ISTANBUL - Hürriyet Daily News
The Gülen movement says it runs more than 2,000 educational establishments in 160 countries, including charter schools, university departments, language schools and religious courses.
The ongoing fight between the Justice and Development Party (AKP) government and the Gülen movement has been taking on an increasingly international dimension.
Prime Minister Recep Tayyip Erdoğan
recently said in a TV interview that he has conveyed to U.S. President Barack Obama his concerns about the activities of Islamic scholar Fethullah Gülen
, who lives in self-exile in Pennsylvania.
What’s more, having recently called on his voters to boycott Gülen-affiliated schools in Turkey, Erdoğan signaled in the same interview that Ankara
may request a Red Notice from Interpol for Gülen.
Here are 10 maps that put Erdoğan’s international crackdown against Gülenists into context:
According to the Wall Street Journal, the Gülen movement says it runs more than 2,000 educational establishments in 160 countries, including charter schools, university departments, language schools and religious courses. The U.S. daily published this map showing Gülen-affiliated schools across the world.
Responding to a question about reports that Azerbaijan
recently seized Gülen-affiliated schools in the country, Erdoğan said he had not been able to confirm this but did know of similar reports coming from Kazakhstan
. “Pakistan could also do something like this. The prime minister of Pakistan’s Punjab province will meet me tomorrow night to talk about this issue,” he added.
Here’s a map showing the initial battlegrounds in the global war initiated by Erdoğan’s frontal assault:
The AKP and the Gülen movement are two Islam-inspired sociopolitical currents, but their roots lie in two distinct branches of Sunni
Islam in Turkey. The AKP’s ideological base is in the “Milli Görüş” (National Vision
) movement, while the Gülenists adhere to the school of Said Nursî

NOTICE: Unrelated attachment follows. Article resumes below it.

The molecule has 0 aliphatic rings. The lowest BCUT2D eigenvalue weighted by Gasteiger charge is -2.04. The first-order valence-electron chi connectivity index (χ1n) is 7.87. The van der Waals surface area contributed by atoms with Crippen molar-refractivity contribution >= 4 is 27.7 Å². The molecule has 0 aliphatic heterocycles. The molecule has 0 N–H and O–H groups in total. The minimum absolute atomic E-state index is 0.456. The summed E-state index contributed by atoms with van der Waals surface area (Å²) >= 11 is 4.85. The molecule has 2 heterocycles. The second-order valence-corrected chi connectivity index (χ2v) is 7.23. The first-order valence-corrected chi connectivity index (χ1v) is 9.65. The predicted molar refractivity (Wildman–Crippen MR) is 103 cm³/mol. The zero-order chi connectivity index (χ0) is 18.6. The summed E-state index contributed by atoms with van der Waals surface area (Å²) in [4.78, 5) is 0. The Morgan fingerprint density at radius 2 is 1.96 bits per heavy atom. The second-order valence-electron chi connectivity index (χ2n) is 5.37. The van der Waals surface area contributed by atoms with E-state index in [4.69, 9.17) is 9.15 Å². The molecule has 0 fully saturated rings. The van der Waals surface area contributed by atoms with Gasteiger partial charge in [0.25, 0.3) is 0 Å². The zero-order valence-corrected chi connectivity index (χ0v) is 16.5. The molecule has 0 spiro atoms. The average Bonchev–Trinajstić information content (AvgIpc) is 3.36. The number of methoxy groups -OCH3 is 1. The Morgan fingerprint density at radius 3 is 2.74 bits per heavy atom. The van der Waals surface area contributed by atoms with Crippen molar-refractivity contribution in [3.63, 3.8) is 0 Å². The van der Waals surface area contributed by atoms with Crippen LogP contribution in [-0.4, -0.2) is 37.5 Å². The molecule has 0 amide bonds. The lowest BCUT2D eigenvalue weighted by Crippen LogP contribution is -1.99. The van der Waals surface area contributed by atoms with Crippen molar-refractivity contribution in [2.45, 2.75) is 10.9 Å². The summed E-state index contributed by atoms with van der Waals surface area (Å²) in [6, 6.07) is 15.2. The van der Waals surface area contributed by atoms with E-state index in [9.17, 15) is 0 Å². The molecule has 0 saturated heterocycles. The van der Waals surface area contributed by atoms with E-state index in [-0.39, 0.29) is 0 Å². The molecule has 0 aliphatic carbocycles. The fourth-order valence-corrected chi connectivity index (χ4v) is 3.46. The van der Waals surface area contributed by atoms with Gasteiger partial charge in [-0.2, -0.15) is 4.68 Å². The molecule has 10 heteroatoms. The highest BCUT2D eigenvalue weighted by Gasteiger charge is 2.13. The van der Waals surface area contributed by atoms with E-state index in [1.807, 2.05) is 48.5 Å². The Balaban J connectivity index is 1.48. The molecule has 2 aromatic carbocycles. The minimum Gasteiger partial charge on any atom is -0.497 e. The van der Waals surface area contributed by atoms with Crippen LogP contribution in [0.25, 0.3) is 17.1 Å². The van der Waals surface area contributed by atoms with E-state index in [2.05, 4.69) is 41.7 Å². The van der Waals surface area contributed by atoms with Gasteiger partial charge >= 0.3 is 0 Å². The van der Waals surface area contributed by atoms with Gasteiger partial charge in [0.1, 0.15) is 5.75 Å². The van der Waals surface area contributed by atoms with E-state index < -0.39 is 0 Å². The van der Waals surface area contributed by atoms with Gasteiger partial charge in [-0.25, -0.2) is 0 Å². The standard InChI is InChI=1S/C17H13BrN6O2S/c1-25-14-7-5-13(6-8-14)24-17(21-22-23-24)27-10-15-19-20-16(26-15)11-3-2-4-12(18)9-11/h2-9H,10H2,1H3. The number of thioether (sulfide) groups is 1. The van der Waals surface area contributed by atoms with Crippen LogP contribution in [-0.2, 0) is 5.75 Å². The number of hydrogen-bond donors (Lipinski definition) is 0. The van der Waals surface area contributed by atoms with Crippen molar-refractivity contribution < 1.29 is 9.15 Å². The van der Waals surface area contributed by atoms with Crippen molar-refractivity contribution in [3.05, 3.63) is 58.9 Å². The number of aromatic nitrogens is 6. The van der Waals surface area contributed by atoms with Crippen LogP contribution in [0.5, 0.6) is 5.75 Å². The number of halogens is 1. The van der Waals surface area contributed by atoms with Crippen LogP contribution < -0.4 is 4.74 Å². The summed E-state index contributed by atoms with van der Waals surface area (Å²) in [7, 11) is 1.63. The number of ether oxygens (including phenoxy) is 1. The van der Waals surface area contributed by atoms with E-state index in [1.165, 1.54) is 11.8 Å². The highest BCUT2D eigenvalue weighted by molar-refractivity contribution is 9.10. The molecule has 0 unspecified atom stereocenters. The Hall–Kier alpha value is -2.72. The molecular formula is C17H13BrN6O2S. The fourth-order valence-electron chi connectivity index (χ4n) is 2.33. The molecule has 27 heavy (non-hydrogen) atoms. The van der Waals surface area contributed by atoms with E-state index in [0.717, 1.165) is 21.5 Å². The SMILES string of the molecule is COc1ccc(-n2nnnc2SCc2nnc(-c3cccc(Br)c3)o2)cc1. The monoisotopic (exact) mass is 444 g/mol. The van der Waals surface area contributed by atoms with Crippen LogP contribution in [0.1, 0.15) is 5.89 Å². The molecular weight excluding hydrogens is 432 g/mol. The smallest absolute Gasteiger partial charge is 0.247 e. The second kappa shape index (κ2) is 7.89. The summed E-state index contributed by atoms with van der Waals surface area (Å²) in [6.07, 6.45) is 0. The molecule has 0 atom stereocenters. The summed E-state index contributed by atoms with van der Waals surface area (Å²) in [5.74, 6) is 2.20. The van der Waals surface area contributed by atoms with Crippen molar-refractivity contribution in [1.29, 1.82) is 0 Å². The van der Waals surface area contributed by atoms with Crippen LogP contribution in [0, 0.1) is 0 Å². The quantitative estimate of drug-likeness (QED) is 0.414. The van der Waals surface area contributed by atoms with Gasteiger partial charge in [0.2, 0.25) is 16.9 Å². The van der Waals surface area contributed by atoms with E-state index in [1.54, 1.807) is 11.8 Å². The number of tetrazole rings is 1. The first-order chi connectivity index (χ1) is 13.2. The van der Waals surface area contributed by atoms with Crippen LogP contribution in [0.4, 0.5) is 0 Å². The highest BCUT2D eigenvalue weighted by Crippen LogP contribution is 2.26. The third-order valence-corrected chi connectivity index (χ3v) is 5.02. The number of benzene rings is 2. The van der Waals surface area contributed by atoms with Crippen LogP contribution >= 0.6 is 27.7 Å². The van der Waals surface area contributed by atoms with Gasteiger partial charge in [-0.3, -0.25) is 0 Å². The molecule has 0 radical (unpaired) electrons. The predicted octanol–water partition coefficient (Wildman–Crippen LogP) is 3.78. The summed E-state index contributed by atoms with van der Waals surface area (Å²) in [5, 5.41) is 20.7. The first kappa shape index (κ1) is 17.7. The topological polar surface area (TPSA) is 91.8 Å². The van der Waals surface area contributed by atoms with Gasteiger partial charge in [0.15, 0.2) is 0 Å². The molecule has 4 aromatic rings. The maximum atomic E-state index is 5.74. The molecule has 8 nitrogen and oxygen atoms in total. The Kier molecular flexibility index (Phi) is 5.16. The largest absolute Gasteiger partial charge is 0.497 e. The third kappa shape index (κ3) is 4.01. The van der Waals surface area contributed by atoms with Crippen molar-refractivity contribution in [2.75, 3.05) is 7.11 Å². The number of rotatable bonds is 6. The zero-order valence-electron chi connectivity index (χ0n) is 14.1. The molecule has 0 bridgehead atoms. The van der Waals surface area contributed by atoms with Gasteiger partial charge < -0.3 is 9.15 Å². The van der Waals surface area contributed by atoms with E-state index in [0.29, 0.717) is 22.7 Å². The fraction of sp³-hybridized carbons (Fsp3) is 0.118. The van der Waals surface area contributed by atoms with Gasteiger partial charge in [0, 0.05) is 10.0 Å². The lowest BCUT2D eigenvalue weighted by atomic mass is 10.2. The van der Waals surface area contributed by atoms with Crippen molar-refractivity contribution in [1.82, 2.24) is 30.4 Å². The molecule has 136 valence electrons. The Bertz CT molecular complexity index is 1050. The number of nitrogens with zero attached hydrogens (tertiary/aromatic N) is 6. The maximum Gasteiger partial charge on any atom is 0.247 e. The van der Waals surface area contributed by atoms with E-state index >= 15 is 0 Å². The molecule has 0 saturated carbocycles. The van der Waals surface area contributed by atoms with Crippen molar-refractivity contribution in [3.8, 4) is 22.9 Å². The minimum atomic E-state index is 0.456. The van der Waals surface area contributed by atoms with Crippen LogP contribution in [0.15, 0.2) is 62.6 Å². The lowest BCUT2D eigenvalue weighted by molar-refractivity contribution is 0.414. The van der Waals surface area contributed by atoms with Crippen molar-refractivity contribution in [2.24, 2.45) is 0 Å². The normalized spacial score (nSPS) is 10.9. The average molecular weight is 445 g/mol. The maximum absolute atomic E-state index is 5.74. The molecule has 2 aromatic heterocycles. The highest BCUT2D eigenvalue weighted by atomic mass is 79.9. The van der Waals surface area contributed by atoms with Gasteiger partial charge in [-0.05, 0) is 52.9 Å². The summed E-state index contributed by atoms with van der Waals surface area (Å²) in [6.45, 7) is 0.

. Nowadays, some hardcore Gülenists are even openly accusing the AKP government of being “pro-Iran.” Here’s a regional map of the global Sunni-Shiite divide:
)**: This map, published by the Washington Post, categorizes Alevis in Turkey as Shiite. This a rough calculation, as the Turkish Alevi community is a distinct group, not to be confused with Alawites of Syria.
Turkey is a mostly Sunni
country and Turks are among the most religious people in Europe. This table shows the percentage of people believing in God in Turkey compared to elsewhere in Europe:
Still, in the Muslim world, Turkey is one of the countries with the highest percentage of people preferring democracy to a “strong leader.”
But there are two reasons, or perhaps consequences, that may show how Erdoğan has been able to remain as a “one-man government” so far:
1) A lot of poverty...
2) Therefore unhappy people...
3) And allegedly, a “bubble economy” that Erdoğan has managed to create while pushing for votes for his party
Although many Turks feel happier (and richer) compared to the past, the AKP government has increased pressure on many segments of society, while trying to preserve its image as a “model” for the Middle East. As corruption and wiretapping scandals swirl around the government, it’s worth considering Turkey’s position with regard to information transparency and openness to the public:
According to the Press Freedom Index prepared by Reporters Without Borders, Turkey “is currently the world’s biggest prison for journalists.” But the Gülen movement’s record is far from unblemished with regard to transparency or tolerance for dissent
. Respected investigative journalist
Nedim Şener, the International Press Institute’s (IPI) “World Press Freedom Hero,” puts the blame on the Gülenists more than the government. He was tried and jailed soon after writing a book on the movement.